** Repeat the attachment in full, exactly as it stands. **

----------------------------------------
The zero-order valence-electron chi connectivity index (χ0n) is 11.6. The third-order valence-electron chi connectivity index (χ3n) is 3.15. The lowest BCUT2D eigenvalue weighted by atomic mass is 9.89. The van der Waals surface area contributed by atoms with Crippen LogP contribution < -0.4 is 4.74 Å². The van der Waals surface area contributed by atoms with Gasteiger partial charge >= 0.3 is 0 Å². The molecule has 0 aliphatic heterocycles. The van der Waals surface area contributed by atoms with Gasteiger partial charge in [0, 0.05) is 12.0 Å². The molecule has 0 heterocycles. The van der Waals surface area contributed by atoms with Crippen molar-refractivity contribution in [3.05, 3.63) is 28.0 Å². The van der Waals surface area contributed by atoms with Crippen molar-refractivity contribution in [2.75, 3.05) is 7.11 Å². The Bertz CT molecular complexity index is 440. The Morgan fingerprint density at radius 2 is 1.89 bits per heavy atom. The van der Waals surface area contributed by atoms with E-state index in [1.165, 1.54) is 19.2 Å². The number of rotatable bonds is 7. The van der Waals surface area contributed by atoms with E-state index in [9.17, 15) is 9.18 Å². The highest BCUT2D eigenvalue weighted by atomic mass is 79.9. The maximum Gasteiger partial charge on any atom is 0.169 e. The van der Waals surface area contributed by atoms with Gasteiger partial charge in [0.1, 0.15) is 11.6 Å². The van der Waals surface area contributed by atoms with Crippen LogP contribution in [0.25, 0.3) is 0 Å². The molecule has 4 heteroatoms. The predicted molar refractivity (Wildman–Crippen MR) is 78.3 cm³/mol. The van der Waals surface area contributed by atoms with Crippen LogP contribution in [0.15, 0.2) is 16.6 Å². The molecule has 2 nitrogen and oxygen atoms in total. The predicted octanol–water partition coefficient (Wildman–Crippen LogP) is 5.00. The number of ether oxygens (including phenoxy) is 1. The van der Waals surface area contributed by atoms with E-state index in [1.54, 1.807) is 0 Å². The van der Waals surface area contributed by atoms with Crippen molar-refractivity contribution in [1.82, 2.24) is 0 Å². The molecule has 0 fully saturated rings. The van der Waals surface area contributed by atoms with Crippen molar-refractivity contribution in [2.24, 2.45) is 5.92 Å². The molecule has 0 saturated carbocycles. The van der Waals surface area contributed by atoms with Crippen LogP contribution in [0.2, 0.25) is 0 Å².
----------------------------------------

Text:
The zero-order valence-electron chi connectivity index (χ0n) is 11.6. The third-order valence-electron chi connectivity index (χ3n) is 3.15. The lowest BCUT2D eigenvalue weighted by atomic mass is 9.89. The van der Waals surface area contributed by atoms with Crippen LogP contribution < -0.4 is 4.74 Å². The van der Waals surface area contributed by atoms with Gasteiger partial charge >= 0.3 is 0 Å². The molecule has 0 aliphatic heterocycles. The van der Waals surface area contributed by atoms with Gasteiger partial charge in [0, 0.05) is 12.0 Å². The molecule has 0 heterocycles. The van der Waals surface area contributed by atoms with Crippen molar-refractivity contribution in [3.05, 3.63) is 28.0 Å². The van der Waals surface area contributed by atoms with Crippen molar-refractivity contribution in [2.75, 3.05) is 7.11 Å². The Bertz CT molecular complexity index is 440. The Morgan fingerprint density at radius 2 is 1.89 bits per heavy atom. The van der Waals surface area contributed by atoms with E-state index in [1.165, 1.54) is 19.2 Å². The number of rotatable bonds is 7. The van der Waals surface area contributed by atoms with E-state index in [9.17, 15) is 9.18 Å². The highest BCUT2D eigenvalue weighted by atomic mass is 79.9. The maximum Gasteiger partial charge on any atom is 0.169 e. The van der Waals surface area contributed by atoms with Gasteiger partial charge in [0.1, 0.15) is 11.6 Å². The van der Waals surface area contributed by atoms with Crippen LogP contribution in [0.25, 0.3) is 0 Å². The molecule has 4 heteroatoms. The predicted molar refractivity (Wildman–Crippen MR) is 78.3 cm³/mol. The van der Waals surface area contributed by atoms with Crippen LogP contribution in [0.15, 0.2) is 16.6 Å². The molecule has 2 nitrogen and oxygen atoms in total. The predicted octanol–water partition coefficient (Wildman–Crippen LogP) is 5.00. The number of ether oxygens (including phenoxy) is 1. The van der Waals surface area contributed by atoms with E-state index in [1.54, 1.807) is 0 Å². The van der Waals surface area contributed by atoms with Crippen molar-refractivity contribution in [1.82, 2.24) is 0 Å². The molecule has 0 fully saturated rings. The van der Waals surface area contributed by atoms with Crippen molar-refractivity contribution in [2.24, 2.45) is 5.92 Å². The molecule has 0 saturated carbocycles. The van der Waals surface area contributed by atoms with Crippen LogP contribution in [0.2, 0.25) is 0 Å².